Kampia, who had been a major player in the marijuana legalization movement, was forced out of positions in two organizations in recent years after allegations of sexual harassment that he had sex with a coworker after a night of drinking resurfaced as part of the #MeToo movement. He founded Decriminalize Sex Work in late 2018, along with Bailey, Melissa Sontag Broudo, and Crystal DeBoise. The organization got off the ground in early 2019, and activists concerned about his jump to the sex work decriminalization movement spoke out shortly afterward; more than 20 organizations wrote a joint statement asking Kampia to resign and stay away from the movement.
“We are demanding Rob Kampia step down from Decriminalize Sex Work, and cease all involvement in any organizing spaces that are survivor-centered and led,” said the March 2019 statement. “Kampia and Decriminalize Sex Work are already ignoring survivor asks and causing more harm. As predicted, opponents of decriminalizing the sex trades (aka End Demand) would seize on Kampia’s public reputation to discredit the rest of the movement for the rights and safety of people who trade sex.”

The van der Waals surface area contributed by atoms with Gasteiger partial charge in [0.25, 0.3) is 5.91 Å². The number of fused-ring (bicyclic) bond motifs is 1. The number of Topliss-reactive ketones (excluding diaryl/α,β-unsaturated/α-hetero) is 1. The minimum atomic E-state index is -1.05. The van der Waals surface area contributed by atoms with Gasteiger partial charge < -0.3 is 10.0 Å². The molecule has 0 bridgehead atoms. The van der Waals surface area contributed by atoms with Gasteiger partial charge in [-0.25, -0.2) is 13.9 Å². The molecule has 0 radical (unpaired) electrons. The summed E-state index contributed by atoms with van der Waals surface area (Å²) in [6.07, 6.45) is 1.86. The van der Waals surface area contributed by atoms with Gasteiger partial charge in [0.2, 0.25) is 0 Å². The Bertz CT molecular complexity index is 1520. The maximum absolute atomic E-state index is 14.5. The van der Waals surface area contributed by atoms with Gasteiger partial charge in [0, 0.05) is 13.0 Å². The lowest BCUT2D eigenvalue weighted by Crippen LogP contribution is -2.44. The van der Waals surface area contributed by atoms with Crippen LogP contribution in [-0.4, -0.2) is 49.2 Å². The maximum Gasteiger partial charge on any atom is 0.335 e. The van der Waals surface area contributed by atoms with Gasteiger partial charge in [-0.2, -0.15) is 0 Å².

Bailey defended Decriminalize Sex Work’s approach, saying that the initial conversations had included discussions about boundaries between Kampia and the people working on the ballot initiative in DC, and that “nobody would be expected to share space” with Kampia.
Spellman, who works on policy at a sex worker advocacy organization in DC and is active in SWAC, told BuzzFeed News she felt Kampia’s behavior was impossible to reconcile with the movement and that the organization’s insistence on pushing a measure that local activists had asked them to kill was reminiscent of the behavior of abusers.
“We deal with that in the field, and that’s why we’re asking for decriminalization so we can stop that type of stuff going on,” said Spellman.
“No means no, does it not?” Spellman added, “But somebody that’s a predator, that has white male privilege and money — they think they can just do whatever they want.”
Through a spokesperson, Kampia declined to speak with BuzzFeed News for this story. He disputed the allegation that he had assaulted a drunk coworker in 2009 in an interview with the Washington City Paper, saying, “It was a relationship dispute.”
Despite the fact that activists have repeatedly raised Kampia’s role in the movement, Bailey, Decriminalize Sex Work’s communications director, said the organization planned to continue working with him, although she acknowledged that questions had been raised about his role.
“Absolutely. That inevitably comes up,” she said.